HR Policy Association

DOL Opines That Gig Workers Are Not Employees

Published on: May 3, 2019

Authors: D. Mark Wilson

Topics: Employee Relations, Employment Law

In two related developments this week, a Department of Labor opinion letter concluded that “service workers” for an unnamed “virtual marketplace company” are not its employees, while the Ninth Circuit ruled that a broad California standard that presumes workers are employees instead of independent contractors could be applied retroactively to wage and hour cases brought under state law.

Background to the DOL letter:  In 2015, the Obama administration issued broad guidance on how DOL would determine when workers are independent contractors under the FLSA, but in 2017 the Trump administration rescinded that guidance leaving businesses wondering if the Department would provide new direction for employers.

The opinion letter gave particular weight to the degree of control the company exerts over its “service providers.”

Background to the Ninth Circuit's decision:  The California Supreme Court’s April 2018 Dynamex decision embraced a broad standard that presumes workers are employees unless they work outside its usual business.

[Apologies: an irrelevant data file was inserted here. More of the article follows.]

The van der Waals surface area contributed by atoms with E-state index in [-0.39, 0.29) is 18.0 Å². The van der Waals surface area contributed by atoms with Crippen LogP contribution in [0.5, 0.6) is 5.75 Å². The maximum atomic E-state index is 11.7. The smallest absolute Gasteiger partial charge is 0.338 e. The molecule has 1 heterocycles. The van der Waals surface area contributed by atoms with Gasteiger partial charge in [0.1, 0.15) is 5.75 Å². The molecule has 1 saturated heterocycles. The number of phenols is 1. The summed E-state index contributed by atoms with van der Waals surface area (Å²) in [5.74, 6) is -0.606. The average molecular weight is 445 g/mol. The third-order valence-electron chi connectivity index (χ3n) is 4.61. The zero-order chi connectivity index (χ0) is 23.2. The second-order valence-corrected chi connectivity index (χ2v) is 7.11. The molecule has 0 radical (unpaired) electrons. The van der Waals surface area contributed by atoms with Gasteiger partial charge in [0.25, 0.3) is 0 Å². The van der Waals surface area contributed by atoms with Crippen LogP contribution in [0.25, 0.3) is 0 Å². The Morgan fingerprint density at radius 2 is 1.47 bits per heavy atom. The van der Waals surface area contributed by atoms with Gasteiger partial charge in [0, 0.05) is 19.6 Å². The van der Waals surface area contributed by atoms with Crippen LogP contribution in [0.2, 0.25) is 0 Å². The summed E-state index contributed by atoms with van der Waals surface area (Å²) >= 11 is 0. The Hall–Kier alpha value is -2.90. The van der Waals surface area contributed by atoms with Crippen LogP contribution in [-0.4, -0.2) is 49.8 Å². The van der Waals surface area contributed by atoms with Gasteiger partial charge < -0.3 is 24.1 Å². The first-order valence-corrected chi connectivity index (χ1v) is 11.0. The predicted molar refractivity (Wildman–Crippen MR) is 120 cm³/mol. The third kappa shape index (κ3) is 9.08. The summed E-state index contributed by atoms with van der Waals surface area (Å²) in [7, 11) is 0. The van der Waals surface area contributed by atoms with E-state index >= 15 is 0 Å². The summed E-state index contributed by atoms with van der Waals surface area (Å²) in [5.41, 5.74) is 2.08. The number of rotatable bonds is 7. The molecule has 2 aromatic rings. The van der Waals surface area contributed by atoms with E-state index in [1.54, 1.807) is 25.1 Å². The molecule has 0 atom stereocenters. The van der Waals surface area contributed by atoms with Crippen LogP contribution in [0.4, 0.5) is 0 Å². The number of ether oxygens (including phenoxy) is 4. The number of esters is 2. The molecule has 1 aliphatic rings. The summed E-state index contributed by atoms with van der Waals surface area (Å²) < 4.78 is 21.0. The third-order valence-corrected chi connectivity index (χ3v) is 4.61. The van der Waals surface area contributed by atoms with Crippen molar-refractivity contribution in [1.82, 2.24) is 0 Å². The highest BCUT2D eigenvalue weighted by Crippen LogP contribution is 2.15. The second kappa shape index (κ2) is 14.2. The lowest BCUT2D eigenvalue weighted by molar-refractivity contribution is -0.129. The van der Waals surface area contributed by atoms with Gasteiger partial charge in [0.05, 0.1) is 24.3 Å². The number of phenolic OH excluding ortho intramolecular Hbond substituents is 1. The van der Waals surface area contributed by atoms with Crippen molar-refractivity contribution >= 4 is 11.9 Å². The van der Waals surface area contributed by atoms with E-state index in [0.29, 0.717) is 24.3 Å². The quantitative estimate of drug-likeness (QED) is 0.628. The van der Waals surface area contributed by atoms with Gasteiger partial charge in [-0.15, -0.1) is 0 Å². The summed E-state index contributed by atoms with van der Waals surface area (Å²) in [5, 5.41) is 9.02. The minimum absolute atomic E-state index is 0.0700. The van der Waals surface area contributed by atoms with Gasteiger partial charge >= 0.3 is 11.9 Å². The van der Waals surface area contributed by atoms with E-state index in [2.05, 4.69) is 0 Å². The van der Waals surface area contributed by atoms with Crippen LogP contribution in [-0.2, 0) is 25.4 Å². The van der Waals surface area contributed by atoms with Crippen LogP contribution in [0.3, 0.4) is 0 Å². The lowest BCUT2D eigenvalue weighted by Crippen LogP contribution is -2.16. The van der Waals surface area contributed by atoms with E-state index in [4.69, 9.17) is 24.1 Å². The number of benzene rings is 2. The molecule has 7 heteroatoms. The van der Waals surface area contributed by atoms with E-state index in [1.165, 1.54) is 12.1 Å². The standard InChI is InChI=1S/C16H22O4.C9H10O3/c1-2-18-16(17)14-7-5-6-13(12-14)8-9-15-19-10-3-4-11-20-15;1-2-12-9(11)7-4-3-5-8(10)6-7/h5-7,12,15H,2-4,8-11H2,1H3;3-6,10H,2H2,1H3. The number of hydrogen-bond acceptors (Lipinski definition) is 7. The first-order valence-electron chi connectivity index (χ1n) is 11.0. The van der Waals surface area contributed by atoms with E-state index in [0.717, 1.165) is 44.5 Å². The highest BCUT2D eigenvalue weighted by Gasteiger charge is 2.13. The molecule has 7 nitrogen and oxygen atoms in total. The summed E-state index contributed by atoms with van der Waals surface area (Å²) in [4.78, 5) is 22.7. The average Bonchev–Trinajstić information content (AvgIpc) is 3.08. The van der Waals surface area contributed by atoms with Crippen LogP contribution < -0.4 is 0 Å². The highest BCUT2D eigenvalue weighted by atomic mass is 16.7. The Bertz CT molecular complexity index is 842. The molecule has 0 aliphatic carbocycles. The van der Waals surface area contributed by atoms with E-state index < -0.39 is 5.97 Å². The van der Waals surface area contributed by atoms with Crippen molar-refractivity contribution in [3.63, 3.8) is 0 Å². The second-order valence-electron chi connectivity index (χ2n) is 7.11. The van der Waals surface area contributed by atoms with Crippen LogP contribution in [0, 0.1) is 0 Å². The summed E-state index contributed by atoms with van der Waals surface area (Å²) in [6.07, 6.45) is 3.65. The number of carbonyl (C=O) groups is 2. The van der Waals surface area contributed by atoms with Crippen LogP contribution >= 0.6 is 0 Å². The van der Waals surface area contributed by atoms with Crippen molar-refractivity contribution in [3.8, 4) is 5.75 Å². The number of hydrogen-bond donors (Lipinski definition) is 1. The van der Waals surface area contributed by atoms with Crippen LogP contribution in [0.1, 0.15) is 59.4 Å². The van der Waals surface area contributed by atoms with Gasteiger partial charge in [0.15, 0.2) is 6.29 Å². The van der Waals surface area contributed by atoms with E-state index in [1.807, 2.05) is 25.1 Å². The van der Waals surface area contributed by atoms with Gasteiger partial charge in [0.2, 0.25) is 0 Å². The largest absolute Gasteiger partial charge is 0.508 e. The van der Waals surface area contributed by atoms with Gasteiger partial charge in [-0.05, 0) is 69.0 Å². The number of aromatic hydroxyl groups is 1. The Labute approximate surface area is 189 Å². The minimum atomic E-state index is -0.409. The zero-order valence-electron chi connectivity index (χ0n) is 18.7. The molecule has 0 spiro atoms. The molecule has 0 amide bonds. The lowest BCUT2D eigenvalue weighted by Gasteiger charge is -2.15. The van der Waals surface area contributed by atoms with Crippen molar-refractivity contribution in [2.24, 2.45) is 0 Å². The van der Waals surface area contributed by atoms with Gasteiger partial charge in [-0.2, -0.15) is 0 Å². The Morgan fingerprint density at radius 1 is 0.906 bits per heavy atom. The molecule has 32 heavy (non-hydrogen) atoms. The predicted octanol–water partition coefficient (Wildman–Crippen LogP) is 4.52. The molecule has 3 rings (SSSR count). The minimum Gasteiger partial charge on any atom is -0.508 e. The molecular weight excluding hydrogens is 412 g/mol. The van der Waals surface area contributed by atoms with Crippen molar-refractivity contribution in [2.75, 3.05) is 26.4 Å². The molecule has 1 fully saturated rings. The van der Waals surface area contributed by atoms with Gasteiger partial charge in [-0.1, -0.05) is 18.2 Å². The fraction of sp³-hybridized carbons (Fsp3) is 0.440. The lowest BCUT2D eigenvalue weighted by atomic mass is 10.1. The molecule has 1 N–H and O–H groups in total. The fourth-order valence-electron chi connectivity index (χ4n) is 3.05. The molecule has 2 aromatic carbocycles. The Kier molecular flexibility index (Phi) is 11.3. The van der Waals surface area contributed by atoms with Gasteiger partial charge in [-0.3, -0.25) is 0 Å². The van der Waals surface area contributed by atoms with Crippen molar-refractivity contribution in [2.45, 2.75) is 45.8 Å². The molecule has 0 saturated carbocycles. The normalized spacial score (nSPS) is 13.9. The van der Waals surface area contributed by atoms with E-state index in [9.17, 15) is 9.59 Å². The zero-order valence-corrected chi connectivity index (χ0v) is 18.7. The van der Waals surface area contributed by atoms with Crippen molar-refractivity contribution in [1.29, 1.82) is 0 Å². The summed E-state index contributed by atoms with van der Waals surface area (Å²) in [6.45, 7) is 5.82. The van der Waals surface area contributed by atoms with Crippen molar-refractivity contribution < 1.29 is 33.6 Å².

According to the Ninth Circuit opinion, applying Dynamex retroactively is consistent with the state’s “legal tradition,” which ensures that the workers in the lawsuit can “provide for themselves and their families” and shields California having to support citizens who are paid “substandard wages.”

Takeaway:  While its impact is limited to the circumstances of the case, the DOL opinion letter provides a useful framework for companies that connect service providers with end users through an online platform to argue that the service providers are independent contractors, not employees.  Companies outside of the gig economy may be able use the opinion letter as a defense because the letter’s language is fairly broad.  However, the letter (which could still be challenged in federal court) only applies to the federal wage and hour law.  Meanwhile, in California, the Ninth Circuit ruling will likely open the litigation flood gates under California state law to apply to employers relying on the earlier standard.